What to Cover In Premarital Counseling

By Gary Zustiak

When I do premarital counseling, I require a five-session commitment from the couple. Here’s what I cover in those sessions:

08_BP_Couple2_JNSession 1: Basic Information

I get to know the couple by asking how they met, how long they’ve dated, and how long their engagement is. I have them answer the five questions from H. Norman Wright’s book, Before You Say “I Do.” Then I ask them to list 10 ways their families are similar and 10 ways they’re different.

Family Systems Therapy has found a number of characteristics, behaviors, ideals, and other factors are passed down from generation to generation. These are not necessarily spoken out loud, but the old adage “More is caught than is taught” comes into play here. Our family of origin becomes our “default” on how to resolve conflict, communicate, and so forth.

Their first homework assignment is for each person to fill out a three-generation genogram and bring it to the next session.

Session 2: Generational Issues and How to Fight Fair

We look over generational issues revealed in the genogram, and then I give basic instruction on conflict resolution—how to have a fair fight. Their homework assignment is to take the Taylor Johnson Temperament Analysis (www.tjta.com). Each person will take it twice, once for themselves and then once for their future mate.

The T-JTA evaluates each person on a series of nine key personality traits and then looks for compatibility issues, conflict, and potential problems. It’s a wonderful tool, but to administer it, you must become qualified through a day of training by a certified instructor.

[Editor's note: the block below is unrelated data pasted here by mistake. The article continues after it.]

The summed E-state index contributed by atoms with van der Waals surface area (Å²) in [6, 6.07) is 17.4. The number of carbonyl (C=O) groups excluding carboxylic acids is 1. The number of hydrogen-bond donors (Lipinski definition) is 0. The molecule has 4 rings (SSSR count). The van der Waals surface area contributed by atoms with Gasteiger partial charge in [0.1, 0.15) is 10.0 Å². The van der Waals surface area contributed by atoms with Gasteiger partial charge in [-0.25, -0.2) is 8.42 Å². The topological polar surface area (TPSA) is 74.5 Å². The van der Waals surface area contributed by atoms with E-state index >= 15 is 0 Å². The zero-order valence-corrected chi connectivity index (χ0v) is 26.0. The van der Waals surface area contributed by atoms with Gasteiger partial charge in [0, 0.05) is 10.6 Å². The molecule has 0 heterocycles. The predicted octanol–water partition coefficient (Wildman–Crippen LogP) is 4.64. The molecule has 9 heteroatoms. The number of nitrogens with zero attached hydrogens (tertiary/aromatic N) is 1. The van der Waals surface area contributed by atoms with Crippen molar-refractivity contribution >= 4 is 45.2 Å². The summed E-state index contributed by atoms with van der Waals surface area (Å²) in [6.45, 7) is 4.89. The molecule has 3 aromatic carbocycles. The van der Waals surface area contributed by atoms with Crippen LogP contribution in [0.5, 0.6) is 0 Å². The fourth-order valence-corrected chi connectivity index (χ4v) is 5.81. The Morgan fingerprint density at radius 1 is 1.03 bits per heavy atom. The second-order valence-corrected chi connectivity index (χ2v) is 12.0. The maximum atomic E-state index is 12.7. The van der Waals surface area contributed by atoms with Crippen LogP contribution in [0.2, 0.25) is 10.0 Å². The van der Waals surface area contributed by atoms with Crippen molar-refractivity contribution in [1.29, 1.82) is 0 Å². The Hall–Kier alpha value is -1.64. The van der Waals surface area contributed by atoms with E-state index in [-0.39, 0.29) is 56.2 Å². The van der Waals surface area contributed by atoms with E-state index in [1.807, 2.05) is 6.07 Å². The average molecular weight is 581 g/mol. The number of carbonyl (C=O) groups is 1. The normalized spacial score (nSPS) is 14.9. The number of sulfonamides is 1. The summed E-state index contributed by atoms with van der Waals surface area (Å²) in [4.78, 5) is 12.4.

Session 3: Financial and Budgeting Issues

We look over the results of the Taylor Johnson Analysis, and I introduce basic financial and budgeting issues. I encourage them to sign up for a Dave Ramsey financial planning seminar in their area.

Their homework assignment is to take the Prepare/Enrich Assessment (www.prepare-enrich.com). This evaluation tool provides a 10-page summary of their personalities, beliefs about marriage, concerns, and so forth. Again, in order to offer this test, you must be certified through a one-day training seminar. But it’s worth it. The counselor receives a 20-page summary that points out possible problem areas and areas of strength.

Session 4: Relationship Assessment Review

We go over the results of the Prepare/Enrich Assessment and talk about any key areas that came up. Their homework assignment is to read selected chapters from either The Act of Marriage by Tim and Beverly LaHaye or Sheet Music by Kevin Leman.

Session 5: Healthy Sexuality

I go over key issues of healthy sexuality from a biblical perspective.

Of all the great resources on premarital counseling, I like using H. Norman Wright’s book The Premarital Counseling Handbook. It gives a minister a good framework from which to do premarital counseling and provides lots of practical resources.

Gary Zustiak is professor of psychology and counseling at Ozark Christian College, Joplin, Missouri.

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